Editor's Note: Denver7 360 stories explore multiple sides of the topics that matter most to Coloradans, bringing in different perspectives so you can make up your own mind about the issues. To comment on this or other 360 stories, email us at 360@Th
DENVER — To Airbnb or not to Airbnb, that is the question in Colorado.
“It pays my mortgage. It pays utilities. It's great,” Mick Barnhard told Denver7’s Tom Mustin.
Barnhard has rented out his Five Points carriage home for three years. His home has been voted the best Airbnb rental in Denver. He charges up to $144 a night.
The added income has changed his life.
“It’s simplified my life and given me a vision toward retirement,’ said Barnhart.
But when you shine a 360 spotlight on the issue, you'll see the service has sparked heated debate in Colorado from cries of investors buying up property and decreasing the state's already limited housing inventory, to complaints from hotels, to allegations of noise and transient neighbors.
The noise issue hits home with Cap Hill resident Hannah Palker.
"Frustration definitely and anger as well, “said Palker
Summit County has requested the state to explore changing the category of Airbnb rentals from residential to commercial. It's a move that would change the tax rate for rental properties from roughly 7 percent to a whopping 29 percent.
Denver City Councilwoman Mary Beth Susman says Denver has generally been receptive to the Airbnb movement, despite some complaints.
“It usually happens when they rent it out to a very large group of people," she said. “The guests become noisy and disturbing to the peace.”
Susman says more than half of the city's roughly 3,000 Airbnb renters depend on the income and operate legally, meaning their rental property is their place of residence. All complaints of illegal activity are investigated.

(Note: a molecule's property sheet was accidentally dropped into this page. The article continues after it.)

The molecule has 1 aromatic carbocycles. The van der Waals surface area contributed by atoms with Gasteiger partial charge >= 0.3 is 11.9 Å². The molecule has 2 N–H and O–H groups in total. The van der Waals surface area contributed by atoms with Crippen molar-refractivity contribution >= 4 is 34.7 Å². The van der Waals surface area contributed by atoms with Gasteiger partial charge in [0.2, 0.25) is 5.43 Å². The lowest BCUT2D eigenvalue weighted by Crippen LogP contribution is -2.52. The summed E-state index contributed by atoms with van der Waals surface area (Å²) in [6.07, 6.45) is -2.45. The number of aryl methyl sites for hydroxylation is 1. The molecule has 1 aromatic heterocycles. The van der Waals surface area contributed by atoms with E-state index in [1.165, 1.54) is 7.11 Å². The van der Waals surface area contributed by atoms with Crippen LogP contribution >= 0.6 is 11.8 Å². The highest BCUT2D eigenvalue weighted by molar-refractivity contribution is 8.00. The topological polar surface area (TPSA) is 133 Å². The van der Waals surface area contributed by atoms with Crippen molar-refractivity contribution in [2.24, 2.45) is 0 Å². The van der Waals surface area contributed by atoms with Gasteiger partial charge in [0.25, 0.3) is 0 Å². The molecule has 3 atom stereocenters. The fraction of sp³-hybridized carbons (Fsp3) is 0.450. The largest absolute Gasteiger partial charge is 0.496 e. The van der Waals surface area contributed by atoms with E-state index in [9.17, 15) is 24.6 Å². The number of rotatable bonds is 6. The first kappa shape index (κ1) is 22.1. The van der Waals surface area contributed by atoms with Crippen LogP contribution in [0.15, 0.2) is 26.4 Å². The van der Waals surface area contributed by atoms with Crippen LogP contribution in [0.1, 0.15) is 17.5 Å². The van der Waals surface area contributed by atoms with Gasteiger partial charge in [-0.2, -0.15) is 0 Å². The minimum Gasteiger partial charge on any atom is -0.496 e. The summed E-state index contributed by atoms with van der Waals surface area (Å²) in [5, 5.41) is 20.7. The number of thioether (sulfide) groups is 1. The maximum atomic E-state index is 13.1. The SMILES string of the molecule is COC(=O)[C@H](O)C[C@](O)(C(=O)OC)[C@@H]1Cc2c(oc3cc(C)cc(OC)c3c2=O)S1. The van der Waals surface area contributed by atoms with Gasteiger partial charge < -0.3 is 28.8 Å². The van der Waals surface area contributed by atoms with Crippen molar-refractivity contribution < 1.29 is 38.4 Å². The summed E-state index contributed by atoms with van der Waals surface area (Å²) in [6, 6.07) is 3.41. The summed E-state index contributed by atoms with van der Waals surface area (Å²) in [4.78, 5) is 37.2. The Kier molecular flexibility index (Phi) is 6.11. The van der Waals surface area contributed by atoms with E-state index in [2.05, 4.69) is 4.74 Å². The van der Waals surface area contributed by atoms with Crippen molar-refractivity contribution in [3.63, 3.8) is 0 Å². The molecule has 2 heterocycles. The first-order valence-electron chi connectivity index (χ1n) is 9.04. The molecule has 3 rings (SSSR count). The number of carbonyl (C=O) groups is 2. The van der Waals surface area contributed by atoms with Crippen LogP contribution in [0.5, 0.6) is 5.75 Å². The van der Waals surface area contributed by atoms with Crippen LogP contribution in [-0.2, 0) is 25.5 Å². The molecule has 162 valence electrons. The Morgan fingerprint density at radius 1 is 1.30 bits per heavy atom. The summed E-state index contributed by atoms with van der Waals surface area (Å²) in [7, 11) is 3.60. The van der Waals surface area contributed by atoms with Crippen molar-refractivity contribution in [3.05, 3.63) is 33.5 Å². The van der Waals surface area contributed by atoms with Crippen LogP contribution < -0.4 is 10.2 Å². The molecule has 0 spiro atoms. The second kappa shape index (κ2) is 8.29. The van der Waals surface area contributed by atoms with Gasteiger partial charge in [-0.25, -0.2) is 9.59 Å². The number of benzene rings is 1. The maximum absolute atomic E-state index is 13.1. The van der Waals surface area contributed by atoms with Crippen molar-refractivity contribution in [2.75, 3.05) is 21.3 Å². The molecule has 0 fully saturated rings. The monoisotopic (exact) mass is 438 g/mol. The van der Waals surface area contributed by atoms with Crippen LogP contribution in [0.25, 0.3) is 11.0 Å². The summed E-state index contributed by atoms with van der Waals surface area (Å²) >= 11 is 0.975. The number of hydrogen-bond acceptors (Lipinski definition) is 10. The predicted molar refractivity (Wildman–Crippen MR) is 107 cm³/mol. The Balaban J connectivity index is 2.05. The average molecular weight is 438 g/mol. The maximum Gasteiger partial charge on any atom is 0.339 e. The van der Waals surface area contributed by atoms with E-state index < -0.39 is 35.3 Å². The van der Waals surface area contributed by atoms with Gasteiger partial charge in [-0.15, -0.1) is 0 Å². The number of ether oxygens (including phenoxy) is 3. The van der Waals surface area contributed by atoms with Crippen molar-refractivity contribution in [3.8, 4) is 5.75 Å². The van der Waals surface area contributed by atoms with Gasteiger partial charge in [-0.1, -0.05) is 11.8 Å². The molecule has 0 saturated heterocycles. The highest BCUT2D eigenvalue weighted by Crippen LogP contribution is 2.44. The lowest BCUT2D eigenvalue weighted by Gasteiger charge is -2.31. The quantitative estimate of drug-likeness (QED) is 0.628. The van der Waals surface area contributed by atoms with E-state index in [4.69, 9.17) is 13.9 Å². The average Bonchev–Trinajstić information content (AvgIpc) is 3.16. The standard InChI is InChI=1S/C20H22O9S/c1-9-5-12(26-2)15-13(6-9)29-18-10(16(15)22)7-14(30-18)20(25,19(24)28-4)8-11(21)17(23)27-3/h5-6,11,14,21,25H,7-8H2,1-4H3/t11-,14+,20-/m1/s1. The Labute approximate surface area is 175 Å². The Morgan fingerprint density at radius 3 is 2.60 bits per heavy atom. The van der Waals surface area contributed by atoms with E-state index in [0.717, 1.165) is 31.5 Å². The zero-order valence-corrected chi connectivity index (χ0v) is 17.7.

Denver received $3 million in Airbnb "lodgers' taxes from January to July. That money goes to the general fund.
Susman is concerned a larger tax would put most Airbnbers out of business or cause them to operate illegally.
“It would reduce the interest of people getting a license because of the enormous extra cost," she said.
Bernhard sympathizes with neighbors who have had complaints, but he believes the Airbnb system itself makes abuses rare.
"It’s a self-check system where the guests have to do well to participate in Airbnb and for hosts to accept them," Bernhard said. "I have to be on my best behavior and provide the best product so that my guests will rate me highly, too."
The Airbnb tax proposal is still in the early stages, but Bernhard says if it happens he'll have to grin and bear it.
“Of course I don't want to pay more taxes, but I can understand it. I think I'd still be making more money than I rented it long term,” he said.
Airbnb released the following statement regarding property taxes:
"The majority of Colorado Airbnb hosts are sharing the homes in which they live, and many do so in order to help make ends meet. This proposed change could mean much this important supplemental income would go to state coffers, rather than helping a host pay their bills."